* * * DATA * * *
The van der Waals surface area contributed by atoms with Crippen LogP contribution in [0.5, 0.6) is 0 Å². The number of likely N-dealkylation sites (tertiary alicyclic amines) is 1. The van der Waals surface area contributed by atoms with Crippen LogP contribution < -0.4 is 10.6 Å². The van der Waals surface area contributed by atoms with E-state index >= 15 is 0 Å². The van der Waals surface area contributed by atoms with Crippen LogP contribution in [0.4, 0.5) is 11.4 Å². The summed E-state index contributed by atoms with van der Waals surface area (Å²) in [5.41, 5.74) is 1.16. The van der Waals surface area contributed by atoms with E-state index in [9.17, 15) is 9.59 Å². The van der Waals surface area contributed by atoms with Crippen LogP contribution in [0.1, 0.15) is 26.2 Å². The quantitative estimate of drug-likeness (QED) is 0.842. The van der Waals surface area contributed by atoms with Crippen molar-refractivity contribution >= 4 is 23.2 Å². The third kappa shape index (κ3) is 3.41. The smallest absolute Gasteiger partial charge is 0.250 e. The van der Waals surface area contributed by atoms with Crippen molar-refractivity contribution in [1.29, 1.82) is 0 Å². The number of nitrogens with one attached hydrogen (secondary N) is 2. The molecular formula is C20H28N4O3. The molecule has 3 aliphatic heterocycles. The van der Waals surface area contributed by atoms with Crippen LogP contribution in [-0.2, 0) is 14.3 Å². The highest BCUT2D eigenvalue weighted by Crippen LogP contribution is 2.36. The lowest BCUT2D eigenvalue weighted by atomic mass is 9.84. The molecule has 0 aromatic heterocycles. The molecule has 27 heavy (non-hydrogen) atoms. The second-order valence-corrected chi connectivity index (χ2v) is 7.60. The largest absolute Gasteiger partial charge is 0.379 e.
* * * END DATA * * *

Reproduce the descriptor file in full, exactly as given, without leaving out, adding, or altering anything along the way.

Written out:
The van der Waals surface area contributed by atoms with Crippen LogP contribution in [0.5, 0.6) is 0 Å². The number of likely N-dealkylation sites (tertiary alicyclic amines) is 1. The van der Waals surface area contributed by atoms with Crippen LogP contribution < -0.4 is 10.6 Å². The van der Waals surface area contributed by atoms with E-state index >= 15 is 0 Å². The van der Waals surface area contributed by atoms with Crippen LogP contribution in [0.4, 0.5) is 11.4 Å². The summed E-state index contributed by atoms with van der Waals surface area (Å²) in [5.41, 5.74) is 1.16. The van der Waals surface area contributed by atoms with E-state index in [9.17, 15) is 9.59 Å². The van der Waals surface area contributed by atoms with Crippen LogP contribution in [0.1, 0.15) is 26.2 Å². The quantitative estimate of drug-likeness (QED) is 0.842. The van der Waals surface area contributed by atoms with Crippen molar-refractivity contribution >= 4 is 23.2 Å². The third kappa shape index (κ3) is 3.41. The smallest absolute Gasteiger partial charge is 0.250 e. The van der Waals surface area contributed by atoms with Crippen molar-refractivity contribution in [1.29, 1.82) is 0 Å². The number of nitrogens with one attached hydrogen (secondary N) is 2. The molecular formula is C20H28N4O3. The molecule has 3 aliphatic heterocycles. The van der Waals surface area contributed by atoms with Crippen LogP contribution in [-0.2, 0) is 14.3 Å². The highest BCUT2D eigenvalue weighted by Crippen LogP contribution is 2.36. The lowest BCUT2D eigenvalue weighted by atomic mass is 9.84. The molecule has 0 aromatic heterocycles. The molecule has 27 heavy (non-hydrogen) atoms. The second-order valence-corrected chi connectivity index (χ2v) is 7.60. The largest absolute Gasteiger partial charge is 0.379 e.